With only a 41% turnout of returned ballots, the naysayers at 55% overcame the yeasayers at 45%.
Lalahpolitico was angling to get the results asap after the count on June 19. So I went to LAYC at 9:05 am to observe the count. But I was informed the public was welcome to watch, but even so, results would not be announced till the June 25 Council meeting. On June 19 after 9am, I made this tiny video about my visit.
The storm drain fee ballots are being counted today. You can go and watch…from a distance …at the LAYC building. Sadly no results will be announced until the June 25 council meeting.
Posted by Norma Schroder on Wednesday, June 19, 2019
On Friday I learned that later in the day of June 19th, someone at city hall had realized the folly of waiting till June 25 to tell people the results. Apparently, the city phoned the results to Mr. Barton at the Town Crier and posted them on the home page of City web site. And now here they are.
Significant voter apathy with 41% turnout
By comparison, in general elections – the November and June ones with lots of races – City of Los Altos registered voters turn out at around an 80% rate. [There are apples and oranges here – in elections the votes are per person, but this fee voting was per land parcel. Sure there are a few hundred people who received more than one ballot because of their real estate holdings. But let’s compare anyway.] More turnout would probably have helped the yeasayers.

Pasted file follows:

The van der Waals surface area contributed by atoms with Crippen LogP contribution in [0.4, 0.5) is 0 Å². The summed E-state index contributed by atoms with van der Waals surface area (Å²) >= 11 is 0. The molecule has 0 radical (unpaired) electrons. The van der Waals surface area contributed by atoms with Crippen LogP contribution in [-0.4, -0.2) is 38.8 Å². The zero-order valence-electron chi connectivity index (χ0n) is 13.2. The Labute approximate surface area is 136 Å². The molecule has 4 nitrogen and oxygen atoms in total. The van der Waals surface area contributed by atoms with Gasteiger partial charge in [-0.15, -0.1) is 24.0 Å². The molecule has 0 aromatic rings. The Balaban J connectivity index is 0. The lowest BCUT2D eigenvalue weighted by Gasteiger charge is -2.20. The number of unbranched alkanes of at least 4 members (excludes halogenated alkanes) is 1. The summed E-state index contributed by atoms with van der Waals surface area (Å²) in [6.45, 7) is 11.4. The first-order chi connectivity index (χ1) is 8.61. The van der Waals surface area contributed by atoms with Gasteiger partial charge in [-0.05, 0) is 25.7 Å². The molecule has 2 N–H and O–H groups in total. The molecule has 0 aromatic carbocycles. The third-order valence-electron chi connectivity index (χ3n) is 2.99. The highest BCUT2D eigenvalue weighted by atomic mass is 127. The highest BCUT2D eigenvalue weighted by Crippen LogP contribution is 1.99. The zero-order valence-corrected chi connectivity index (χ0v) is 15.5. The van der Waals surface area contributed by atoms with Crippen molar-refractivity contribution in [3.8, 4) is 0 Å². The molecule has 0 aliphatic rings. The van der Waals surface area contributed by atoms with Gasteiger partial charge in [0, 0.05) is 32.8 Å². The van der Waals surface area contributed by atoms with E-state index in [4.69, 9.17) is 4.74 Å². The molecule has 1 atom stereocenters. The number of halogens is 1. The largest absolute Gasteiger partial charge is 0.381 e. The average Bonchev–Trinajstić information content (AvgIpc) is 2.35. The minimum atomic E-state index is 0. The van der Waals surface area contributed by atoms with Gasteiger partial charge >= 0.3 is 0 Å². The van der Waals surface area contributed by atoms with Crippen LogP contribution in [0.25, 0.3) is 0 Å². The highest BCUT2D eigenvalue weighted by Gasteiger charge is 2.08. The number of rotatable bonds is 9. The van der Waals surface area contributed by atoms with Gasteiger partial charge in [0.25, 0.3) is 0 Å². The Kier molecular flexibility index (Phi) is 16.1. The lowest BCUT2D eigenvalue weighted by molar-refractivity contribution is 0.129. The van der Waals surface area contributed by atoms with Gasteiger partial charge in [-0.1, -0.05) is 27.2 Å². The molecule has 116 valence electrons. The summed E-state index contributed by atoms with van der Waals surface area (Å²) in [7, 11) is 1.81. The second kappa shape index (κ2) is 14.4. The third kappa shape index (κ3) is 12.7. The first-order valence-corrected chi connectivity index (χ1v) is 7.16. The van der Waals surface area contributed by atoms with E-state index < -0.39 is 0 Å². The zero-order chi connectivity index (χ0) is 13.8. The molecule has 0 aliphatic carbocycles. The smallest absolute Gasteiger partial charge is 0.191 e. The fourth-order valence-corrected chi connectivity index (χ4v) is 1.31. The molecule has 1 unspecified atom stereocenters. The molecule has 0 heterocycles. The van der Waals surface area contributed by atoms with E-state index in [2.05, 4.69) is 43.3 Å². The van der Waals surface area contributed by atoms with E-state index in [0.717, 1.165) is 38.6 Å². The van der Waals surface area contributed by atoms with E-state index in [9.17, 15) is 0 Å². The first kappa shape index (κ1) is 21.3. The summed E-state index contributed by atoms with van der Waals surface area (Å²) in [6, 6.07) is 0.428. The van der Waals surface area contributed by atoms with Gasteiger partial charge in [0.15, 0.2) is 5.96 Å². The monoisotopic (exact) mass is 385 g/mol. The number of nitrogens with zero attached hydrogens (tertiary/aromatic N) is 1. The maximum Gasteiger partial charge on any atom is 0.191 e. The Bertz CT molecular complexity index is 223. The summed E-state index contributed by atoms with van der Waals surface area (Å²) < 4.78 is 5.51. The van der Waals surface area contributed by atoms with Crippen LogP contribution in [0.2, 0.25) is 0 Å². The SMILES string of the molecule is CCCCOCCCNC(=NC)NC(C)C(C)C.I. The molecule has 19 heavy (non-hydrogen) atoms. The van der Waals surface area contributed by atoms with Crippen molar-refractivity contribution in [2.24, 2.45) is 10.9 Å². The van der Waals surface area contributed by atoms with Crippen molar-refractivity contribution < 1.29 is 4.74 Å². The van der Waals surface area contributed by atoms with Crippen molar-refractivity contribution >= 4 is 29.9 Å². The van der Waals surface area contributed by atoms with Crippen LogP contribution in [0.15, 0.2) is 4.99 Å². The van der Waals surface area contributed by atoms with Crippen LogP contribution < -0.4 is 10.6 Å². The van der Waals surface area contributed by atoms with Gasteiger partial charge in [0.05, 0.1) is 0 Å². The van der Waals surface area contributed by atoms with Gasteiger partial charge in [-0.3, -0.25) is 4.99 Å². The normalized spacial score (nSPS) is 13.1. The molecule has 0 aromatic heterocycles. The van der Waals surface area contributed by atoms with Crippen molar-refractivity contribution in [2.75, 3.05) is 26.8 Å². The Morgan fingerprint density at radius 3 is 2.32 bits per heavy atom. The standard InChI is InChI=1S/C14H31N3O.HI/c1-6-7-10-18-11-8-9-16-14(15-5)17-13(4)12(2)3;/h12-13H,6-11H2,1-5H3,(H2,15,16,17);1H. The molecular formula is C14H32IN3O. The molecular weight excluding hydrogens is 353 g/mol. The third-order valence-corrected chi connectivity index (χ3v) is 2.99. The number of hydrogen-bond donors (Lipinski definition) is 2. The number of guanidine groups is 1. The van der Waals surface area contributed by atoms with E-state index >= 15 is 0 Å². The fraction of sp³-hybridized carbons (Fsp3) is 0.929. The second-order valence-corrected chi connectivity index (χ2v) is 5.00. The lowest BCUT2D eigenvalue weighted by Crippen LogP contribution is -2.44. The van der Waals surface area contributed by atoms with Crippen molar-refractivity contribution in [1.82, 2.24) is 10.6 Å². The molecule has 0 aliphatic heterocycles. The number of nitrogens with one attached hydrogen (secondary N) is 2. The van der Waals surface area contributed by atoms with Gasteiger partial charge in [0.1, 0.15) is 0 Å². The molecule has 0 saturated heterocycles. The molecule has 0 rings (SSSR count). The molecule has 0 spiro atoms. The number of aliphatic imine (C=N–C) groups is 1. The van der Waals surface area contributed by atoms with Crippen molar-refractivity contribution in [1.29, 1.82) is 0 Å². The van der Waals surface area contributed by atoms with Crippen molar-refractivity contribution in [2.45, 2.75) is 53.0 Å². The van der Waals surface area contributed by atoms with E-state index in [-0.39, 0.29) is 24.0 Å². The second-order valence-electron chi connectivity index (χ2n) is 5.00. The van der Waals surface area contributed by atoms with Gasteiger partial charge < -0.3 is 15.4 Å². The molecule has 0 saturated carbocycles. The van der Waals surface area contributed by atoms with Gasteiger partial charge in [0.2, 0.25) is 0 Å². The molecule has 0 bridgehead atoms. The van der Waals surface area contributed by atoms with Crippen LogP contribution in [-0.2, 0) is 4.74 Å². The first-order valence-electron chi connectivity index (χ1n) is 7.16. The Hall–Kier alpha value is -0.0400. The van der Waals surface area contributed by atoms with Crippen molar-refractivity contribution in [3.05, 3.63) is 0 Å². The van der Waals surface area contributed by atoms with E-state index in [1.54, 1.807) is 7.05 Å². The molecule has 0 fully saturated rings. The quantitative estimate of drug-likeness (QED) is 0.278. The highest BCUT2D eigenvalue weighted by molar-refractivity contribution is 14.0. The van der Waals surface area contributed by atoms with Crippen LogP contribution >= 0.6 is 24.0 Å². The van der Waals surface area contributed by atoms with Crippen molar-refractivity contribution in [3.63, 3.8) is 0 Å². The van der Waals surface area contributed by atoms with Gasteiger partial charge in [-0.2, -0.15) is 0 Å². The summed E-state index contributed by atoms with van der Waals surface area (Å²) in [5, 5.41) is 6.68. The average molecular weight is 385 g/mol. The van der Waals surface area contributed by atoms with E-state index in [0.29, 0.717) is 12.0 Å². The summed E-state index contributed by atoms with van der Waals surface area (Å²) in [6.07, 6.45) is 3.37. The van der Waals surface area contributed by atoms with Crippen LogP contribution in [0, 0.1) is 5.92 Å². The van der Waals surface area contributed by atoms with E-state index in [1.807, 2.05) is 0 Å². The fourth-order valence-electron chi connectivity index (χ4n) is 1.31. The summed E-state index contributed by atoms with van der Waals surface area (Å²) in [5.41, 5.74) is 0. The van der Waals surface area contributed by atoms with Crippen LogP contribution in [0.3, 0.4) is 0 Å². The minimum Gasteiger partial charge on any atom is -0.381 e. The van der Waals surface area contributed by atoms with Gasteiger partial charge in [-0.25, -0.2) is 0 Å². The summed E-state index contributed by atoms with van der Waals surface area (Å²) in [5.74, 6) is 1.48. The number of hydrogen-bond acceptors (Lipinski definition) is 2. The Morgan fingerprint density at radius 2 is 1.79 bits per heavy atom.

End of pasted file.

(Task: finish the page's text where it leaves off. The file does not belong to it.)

The non-voters were also a kind of vote. As shown in the pie chart, they were the largest voting block at 59%.
“No new taxes, No higher taxes” voters are very good about turning up to vote No on new or higher taxes, fees, exactions, etc. They were the next largest voting block at 23% in the pie chart.
500 more naysayers than yeasayers is a pretty wide margin of victory when the turnout is under 5000 ballots. – Lalahpolitico
Los Altos Politico Bottomline:
In 2012 the city extracted around $200,000 a year out of the General Fund (GF) to keep up the operations budget necessary to do the Clean Water compliance certification and maintenance measures required by federal and state law. In the last budget 2018-19, that amount was approaching $500,000. Now the city will continue to use the GF to comply. Many other cities have fees like the storm drain fee.
So because the ballot vote failed, there is no funding source for the recommended storm drain capital improvements. Will our current council vote to allocate more of the GF to the Capital Improvement Project accounts? To do storm drains? Or other stuff they think is more important?
Where would storm drain capital improvements rank on the CIP compared to all the other projects certain council members would like to see firmly on CIP? Police Station, Grant Park Kitchen, Halsey House?
Remember folks, there is now $500,000 in the GF we probably won’t be able to spend to spiff up the New Hillview Community Center or add Downtown Vision goodies — when push comes to shove — with the current Mayor. Instead we have to save those $500,000 bucks of GF to pay for the state-mandated clean water compliance …or the Grant kitchen?
See our prior analysis of the Storm Drain Fee proposal.
See the City Web Page about the Storm Drain Fee and the voting results.